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Brake rotor wear and wheel nut torque consistency

I had a realization the other day, based on a Porsche 944, that the “set screw” holding brake rotors are more for the assembly process but are not actually what accounts for the fastening of the rotor on the hub. instead, the 130 Nm torque on the five wheel nuts that sandwich the rotor between the hub and wheel do this.

… if the torque on the nuts is uneven, but the assembly is otherwise secure, wouldn’t one prediction of this be uneven brake rotor wear?

Over-torqueing often causes distortion of the rotors, which causes vibration when braking. If no nut is over torqued, and some are under, I would say that would not cause excessive wear.

However, for safety all nuts must be equally tightened.

Vibration due to techs using air wrenches is a common complaint.

My wifes 96 Accord had screws that held the rotors in place. When I had to replace them at about 200k miles I had to drill the screws out. Obviously they never went back in. The only thing holding the rotors/tire on were the lug-nuts. Which is common.

I’ve never actually owned a vehicle with retaining screws for the rotors, so it’s always the lugs.

And yes, the torque matters and will cause problems, as will rust buildup between the hub & rotor. This typically make a problem after removal and reinstallation if the surfaces don’t get cleaned up. I also use a thin film of grease on the hub/rotor mating surface to discourage such things.

My son in-laws Honda has the retaining screws. I bought a impact driver from Harbor Freight and actually twisted the bits into a spiral, cheap Chinese steel. Then I bought a Klein reversible and it worked great. Klein Tools 70220 Reversible Impact Driver Set from Amazon. I have resorted to drilling them out before. I put the rims on with a torque wrench to keep the rotors flat and flush. Also, I want to be able to get them off if there is a flat.

The phillip head screw in Asian brake drums serves the same purpose as the tinnerman nuts on domestic brake drums. They held the drum in place until the wheel was installed.

Oh geez…My Odyssey has those screws holding the rotors on the hubs. I had one of those impact drivers from Sears and those screws twisted the phillips bit onto a spiral! My BIL got them out with a screwbuster, a tool with a lever on a bit used with an air hammer. Yeah, if you drill them out, the wheel nuts will hold everything together just fine.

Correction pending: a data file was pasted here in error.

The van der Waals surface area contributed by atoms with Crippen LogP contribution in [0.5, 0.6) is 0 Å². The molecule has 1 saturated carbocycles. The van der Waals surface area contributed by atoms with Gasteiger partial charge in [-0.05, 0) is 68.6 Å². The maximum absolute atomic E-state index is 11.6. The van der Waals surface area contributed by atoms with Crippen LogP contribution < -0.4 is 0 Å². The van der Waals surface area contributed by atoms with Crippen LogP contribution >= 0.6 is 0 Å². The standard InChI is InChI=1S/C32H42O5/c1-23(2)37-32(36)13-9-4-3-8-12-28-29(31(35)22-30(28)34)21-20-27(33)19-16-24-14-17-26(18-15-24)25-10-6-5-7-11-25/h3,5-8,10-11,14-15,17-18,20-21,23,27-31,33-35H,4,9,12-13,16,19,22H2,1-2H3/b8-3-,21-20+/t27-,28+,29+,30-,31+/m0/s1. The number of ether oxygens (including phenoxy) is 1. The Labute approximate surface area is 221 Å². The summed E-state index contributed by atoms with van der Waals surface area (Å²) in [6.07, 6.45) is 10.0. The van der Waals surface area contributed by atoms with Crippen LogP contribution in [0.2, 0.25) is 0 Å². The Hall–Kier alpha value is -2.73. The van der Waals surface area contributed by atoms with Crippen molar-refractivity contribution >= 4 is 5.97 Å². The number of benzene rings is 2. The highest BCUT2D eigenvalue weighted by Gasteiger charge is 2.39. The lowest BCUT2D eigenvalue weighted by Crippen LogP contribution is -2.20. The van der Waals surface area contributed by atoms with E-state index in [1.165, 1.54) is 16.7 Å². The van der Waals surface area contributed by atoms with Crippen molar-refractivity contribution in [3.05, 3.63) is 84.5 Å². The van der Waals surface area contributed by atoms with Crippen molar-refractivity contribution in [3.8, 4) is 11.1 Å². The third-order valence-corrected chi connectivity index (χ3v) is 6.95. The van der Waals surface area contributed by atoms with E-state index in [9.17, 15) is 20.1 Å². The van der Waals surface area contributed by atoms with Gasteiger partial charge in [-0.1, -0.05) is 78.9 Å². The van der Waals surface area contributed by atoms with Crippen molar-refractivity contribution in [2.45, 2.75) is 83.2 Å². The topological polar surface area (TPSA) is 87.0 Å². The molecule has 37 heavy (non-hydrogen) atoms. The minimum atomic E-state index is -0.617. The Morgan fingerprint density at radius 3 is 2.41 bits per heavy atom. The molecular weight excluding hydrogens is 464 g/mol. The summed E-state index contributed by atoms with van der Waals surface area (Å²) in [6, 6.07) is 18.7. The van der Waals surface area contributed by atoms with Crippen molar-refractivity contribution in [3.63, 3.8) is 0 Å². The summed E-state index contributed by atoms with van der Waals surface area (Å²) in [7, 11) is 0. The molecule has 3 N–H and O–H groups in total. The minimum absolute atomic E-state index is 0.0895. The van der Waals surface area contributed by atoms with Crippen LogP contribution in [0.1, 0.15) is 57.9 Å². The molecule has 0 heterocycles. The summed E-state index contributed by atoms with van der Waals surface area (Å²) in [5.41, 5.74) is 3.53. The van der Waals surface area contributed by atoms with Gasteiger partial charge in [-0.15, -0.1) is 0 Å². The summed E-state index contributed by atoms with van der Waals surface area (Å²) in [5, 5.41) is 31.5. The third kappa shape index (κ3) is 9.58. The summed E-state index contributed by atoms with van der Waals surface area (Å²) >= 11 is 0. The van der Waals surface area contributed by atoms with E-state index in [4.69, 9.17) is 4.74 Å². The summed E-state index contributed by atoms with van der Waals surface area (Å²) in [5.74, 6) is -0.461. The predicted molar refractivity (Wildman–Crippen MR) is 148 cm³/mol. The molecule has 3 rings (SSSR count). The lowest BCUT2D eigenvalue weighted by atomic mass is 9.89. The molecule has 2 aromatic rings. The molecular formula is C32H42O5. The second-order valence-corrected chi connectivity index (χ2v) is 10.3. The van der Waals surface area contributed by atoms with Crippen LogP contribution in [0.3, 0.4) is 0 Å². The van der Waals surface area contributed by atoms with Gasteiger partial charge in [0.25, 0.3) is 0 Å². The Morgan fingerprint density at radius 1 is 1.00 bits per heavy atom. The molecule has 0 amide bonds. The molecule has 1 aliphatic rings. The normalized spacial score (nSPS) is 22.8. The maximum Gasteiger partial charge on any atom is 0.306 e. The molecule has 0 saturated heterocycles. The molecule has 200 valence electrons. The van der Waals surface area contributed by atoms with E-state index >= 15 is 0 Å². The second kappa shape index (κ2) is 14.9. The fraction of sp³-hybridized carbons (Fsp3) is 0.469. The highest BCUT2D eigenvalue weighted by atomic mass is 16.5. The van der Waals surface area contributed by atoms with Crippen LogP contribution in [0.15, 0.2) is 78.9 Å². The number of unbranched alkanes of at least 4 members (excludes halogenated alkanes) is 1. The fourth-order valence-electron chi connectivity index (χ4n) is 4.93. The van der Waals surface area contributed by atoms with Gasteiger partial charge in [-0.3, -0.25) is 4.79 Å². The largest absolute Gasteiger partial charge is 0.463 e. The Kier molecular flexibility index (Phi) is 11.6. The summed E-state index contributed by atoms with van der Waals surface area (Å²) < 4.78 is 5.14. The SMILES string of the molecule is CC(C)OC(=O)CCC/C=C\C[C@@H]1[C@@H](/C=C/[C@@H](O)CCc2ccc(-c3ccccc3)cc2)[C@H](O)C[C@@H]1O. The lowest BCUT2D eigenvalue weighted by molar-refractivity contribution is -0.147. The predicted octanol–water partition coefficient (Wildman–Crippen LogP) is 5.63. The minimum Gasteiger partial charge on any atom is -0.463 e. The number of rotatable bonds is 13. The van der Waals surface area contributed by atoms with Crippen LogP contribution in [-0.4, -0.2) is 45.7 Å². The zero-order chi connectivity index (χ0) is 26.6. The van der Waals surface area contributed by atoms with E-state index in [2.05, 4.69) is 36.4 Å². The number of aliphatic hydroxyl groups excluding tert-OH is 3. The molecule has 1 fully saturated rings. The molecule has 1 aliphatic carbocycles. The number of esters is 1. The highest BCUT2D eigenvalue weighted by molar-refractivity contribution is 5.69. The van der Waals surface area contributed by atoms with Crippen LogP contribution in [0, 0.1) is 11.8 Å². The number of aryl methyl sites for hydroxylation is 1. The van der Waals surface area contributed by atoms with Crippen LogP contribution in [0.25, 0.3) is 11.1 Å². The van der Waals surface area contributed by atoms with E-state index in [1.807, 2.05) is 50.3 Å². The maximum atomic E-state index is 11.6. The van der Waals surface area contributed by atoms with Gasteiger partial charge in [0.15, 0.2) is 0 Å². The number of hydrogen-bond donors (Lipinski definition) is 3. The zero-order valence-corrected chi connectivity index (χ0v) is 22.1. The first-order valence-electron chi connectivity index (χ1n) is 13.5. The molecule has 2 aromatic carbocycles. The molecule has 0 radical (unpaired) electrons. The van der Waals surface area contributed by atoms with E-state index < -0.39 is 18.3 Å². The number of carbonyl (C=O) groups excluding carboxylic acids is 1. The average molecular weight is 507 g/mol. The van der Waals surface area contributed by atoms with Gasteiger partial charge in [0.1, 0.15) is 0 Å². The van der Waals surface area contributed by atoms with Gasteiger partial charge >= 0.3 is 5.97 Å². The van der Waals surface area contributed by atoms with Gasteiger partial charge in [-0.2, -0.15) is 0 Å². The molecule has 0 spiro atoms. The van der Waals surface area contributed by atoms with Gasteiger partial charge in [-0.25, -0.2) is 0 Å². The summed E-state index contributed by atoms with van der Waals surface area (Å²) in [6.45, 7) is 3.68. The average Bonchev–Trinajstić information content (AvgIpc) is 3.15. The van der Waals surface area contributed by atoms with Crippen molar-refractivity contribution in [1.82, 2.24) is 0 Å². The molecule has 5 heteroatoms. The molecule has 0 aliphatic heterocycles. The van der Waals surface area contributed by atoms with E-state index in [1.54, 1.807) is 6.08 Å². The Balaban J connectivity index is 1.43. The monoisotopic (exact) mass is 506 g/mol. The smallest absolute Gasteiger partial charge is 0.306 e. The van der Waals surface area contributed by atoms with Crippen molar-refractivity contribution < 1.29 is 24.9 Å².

The screws are there just to hold the rotor in place while the wheel is being removed. It isn’t necessary to really crank them down as the lug nuts supply the actual holding power when in use and are therefore critical to proper torque when mounting the wheel. I would think that some anti seizing compound could be put on the threads. I have ordered a removing tool which you use one end to prepare a screw head and the other with a reverse thread to wined out the screw. Hopefully it will eliminate the need for drilling out a screw and ruining the threads.

The screws holding the rotors on are there to help prevent warping, but not by themselves. The screws are there to keep the rotor tight against the hub when the wheel is removed for tire service/rotation. Without that screw, there is a chance that rust or debris may fall between the rotor and hub, then when reassembled there would be an uneven mating surface that may cause warping of the rotor.

Uneven or excessive wheel lug torque can contribute to rotor warping. Some cars seem more sensitive to this than others.

My escort has retaining screws for the drums in the rear. I get them out with my air impact with the appropriate sized phillips bit and socket for it.

New cars used to use a thin metal spring washer that slipped over a lug bolt to hold the brake drums on while the chassis went down the assembly line. Kept them from slipping off and landing on someone’s toe (or head). When they switched to rotors, they switched to a screw that indexes the rotor so that it goes on in the same orientation that it came off. I am not sure that is all that important since I don’t think they spin balance the rotors in place on the car.

As for lug nut tension, that is all about heat transfer. A lot of heat transfers from the rotor to the hub and to the wheel. Heat transfers more effectively around a tighter lug nut. Several thousand cycles of uneven heating and cooling tend to warp the rotor.

As has been pointed out here before, a lot of tire shops claim to use torque wrenches to tighten the lug nuts, when in fact, the use the torque wrench only to double-check that they have tightened all the lugs. By the time they pick up the torque wrench, they have already over-tightened and unevenly-tightened all the lugs with their impact wrench. That is why I carry loose wheels to the tire store and mount my wheels myself.